In this article, a woman-centred psychotherapist discusses the need to lose some extra weight, or learning to accept the ‘skin you’re in’.

Balanced Weight Loss by Esther Kane

Normally, I try to avoid talking about weight loss, being an eating disorders therapist- it can be a touchy subject indeed. But lately, I’ve come to realize that there is what I believe to be, a balanced approach to losing a bit of extra weight if you really need to for health reasons. How did I come to this realization, you ask? Personal experience of course!

Turning 39 recently has brought with it much appreciated wisdom, calmness, material comfort, and settling comfortably into myself- all of which I prayed and longed for in my teens and twenties and for which I am forever grateful. However, the not-so-easy-to-deal-with aspects have included graying hair, wrinkling skin, downward pointing breasts, and alas, weight gain. All of these have come as a major shock as somehow, I guess I had thought I would be immune to all of the side effects of ageing. But no, Mother Nature would have me learn otherwise. And while I am working really hard at growing older without plastic surgery, botox, or other toxic attempts to extend my youthful appearance, the weight gain has been a real doozy.

As it turns out, our metabolism slows down increasingly as we age and thus, our ability to burn off excess fat. I have never been obese and even at my heaviest, would be considered ‘average’ for a woman of my age, shape, and height, but the extra padding was getting in the way of my twisty-turny poses in my three times a week hot yoga class and my clothes weren’t looking as flattering as they used to.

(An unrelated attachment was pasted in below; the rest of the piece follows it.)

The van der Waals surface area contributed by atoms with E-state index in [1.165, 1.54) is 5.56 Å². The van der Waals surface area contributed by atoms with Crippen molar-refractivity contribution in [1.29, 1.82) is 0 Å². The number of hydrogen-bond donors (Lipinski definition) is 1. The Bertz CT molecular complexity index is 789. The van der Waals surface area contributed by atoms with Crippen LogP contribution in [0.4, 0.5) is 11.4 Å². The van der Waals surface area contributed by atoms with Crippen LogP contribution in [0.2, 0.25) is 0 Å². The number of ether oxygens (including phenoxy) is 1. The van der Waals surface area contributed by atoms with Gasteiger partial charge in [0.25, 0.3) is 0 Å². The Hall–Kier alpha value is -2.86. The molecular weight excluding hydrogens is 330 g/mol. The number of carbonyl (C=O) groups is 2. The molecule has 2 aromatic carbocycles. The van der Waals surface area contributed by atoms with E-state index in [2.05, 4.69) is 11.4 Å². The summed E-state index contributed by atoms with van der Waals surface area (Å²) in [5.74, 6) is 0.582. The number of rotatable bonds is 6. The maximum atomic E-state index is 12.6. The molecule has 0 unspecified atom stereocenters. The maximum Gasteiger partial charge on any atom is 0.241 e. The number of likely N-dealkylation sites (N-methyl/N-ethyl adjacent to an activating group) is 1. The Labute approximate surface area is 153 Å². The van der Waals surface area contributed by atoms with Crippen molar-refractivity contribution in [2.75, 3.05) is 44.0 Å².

Being an ardent anti-dieter and having had a history of a severe eating disorder in the past, I decided there was no way in hell I was going to starve myself through a rigid food deprivation regimen. Instead, over the past few months, I’ve really worked on the emotional side of things- coming to terms with the fact that I am, indeed, ageing- and that my body will naturally change it’s shape and size over the rest of my life. This is a hard pill to swallow in our shallow thin-is-in society, but a reality to which we must all succumb to someday and which is totally natural and acceptable. Overall, I’ve made a lot more peace with this fact and have come to accept (for the most part) that I have traded a young, lean body for the wise, calm, and successful woman whom I have become which is something to be really proud of and grateful for.

Add to that, keeping up with daily moderate exercise- I love and do Bikram’s hot yoga three times a week religiously- more for the stress-busting and inner peace and calm it gives me than for the calories burned. And I’ve tweaked my already healthy diet a bit more in order to boost my metabolism and achieve overall good health. I am aware that the goal is not to be skinny (my body isn’t made to be skinny no matter how hard I may try), but instead, to try and stay at my set-point weight, where I look and feel my best. This set-point changes over the course of our lives as our bodies change so make sure it’s realistic for your current age and body type.

It’s taken me about four months to lose the excess weight I had put on, and I now fit into my clothes the way I did before I gained that extra weight and it feels really good. Slow and steady like the good ‘ol turtle does the trick. And there has been no obsessing, calorie-counting, or beating myself up along the way. I really feel now that the fact that I truly love myself and mostly accept who I am and the body I have now have made a huge difference. Perhaps there is an easier, softer, and gentler way after all…

Esther Kane, MSW, Registered Clinical Counsellor, is the author of the book and audio program, “It’s Not About the Food: A Woman’s Guide To Making Peace with Food and Our Bodies” ( and “Dump That Chump”(, and “What Your Mama Can’t or Won’t Teach You”( Sign up for her free monthly e-zine, Women’s Community Counsellor, to uplift and inspire women at: .